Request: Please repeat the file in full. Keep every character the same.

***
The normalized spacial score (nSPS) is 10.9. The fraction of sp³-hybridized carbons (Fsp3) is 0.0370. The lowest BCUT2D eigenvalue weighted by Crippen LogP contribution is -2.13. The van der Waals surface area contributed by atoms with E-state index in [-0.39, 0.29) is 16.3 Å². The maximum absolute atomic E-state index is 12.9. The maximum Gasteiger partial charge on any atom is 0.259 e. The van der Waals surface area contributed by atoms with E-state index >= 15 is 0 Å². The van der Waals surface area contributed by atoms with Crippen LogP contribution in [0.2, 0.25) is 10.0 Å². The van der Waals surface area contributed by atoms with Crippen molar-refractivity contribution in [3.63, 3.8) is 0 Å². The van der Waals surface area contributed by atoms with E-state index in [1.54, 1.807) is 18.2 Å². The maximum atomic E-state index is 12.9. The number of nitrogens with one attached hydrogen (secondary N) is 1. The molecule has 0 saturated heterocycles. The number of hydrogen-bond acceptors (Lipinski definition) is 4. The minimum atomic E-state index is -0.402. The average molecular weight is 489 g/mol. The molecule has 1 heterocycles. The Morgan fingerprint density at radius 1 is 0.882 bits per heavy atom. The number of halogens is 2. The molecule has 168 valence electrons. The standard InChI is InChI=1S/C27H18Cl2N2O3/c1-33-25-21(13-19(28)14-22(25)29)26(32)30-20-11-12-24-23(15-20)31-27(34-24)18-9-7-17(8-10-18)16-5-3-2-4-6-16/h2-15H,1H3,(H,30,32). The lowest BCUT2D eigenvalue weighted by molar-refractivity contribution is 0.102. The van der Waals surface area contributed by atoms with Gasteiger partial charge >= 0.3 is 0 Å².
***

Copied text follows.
The normalized spacial score (nSPS) is 10.9. The fraction of sp³-hybridized carbons (Fsp3) is 0.0370. The lowest BCUT2D eigenvalue weighted by Crippen LogP contribution is -2.13. The van der Waals surface area contributed by atoms with E-state index in [-0.39, 0.29) is 16.3 Å². The maximum absolute atomic E-state index is 12.9. The maximum Gasteiger partial charge on any atom is 0.259 e. The van der Waals surface area contributed by atoms with E-state index >= 15 is 0 Å². The van der Waals surface area contributed by atoms with Crippen LogP contribution in [0.2, 0.25) is 10.0 Å². The van der Waals surface area contributed by atoms with Crippen molar-refractivity contribution in [3.63, 3.8) is 0 Å². The van der Waals surface area contributed by atoms with E-state index in [1.54, 1.807) is 18.2 Å². The maximum atomic E-state index is 12.9. The number of nitrogens with one attached hydrogen (secondary N) is 1. The molecule has 0 saturated heterocycles. The number of hydrogen-bond acceptors (Lipinski definition) is 4. The minimum atomic E-state index is -0.402. The average molecular weight is 489 g/mol. The molecule has 1 heterocycles. The Morgan fingerprint density at radius 1 is 0.882 bits per heavy atom. The number of halogens is 2. The molecule has 168 valence electrons. The standard InChI is InChI=1S/C27H18Cl2N2O3/c1-33-25-21(13-19(28)14-22(25)29)26(32)30-20-11-12-24-23(15-20)31-27(34-24)18-9-7-17(8-10-18)16-5-3-2-4-6-16/h2-15H,1H3,(H,30,32). The lowest BCUT2D eigenvalue weighted by molar-refractivity contribution is 0.102. The van der Waals surface area contributed by atoms with Gasteiger partial charge >= 0.3 is 0 Å².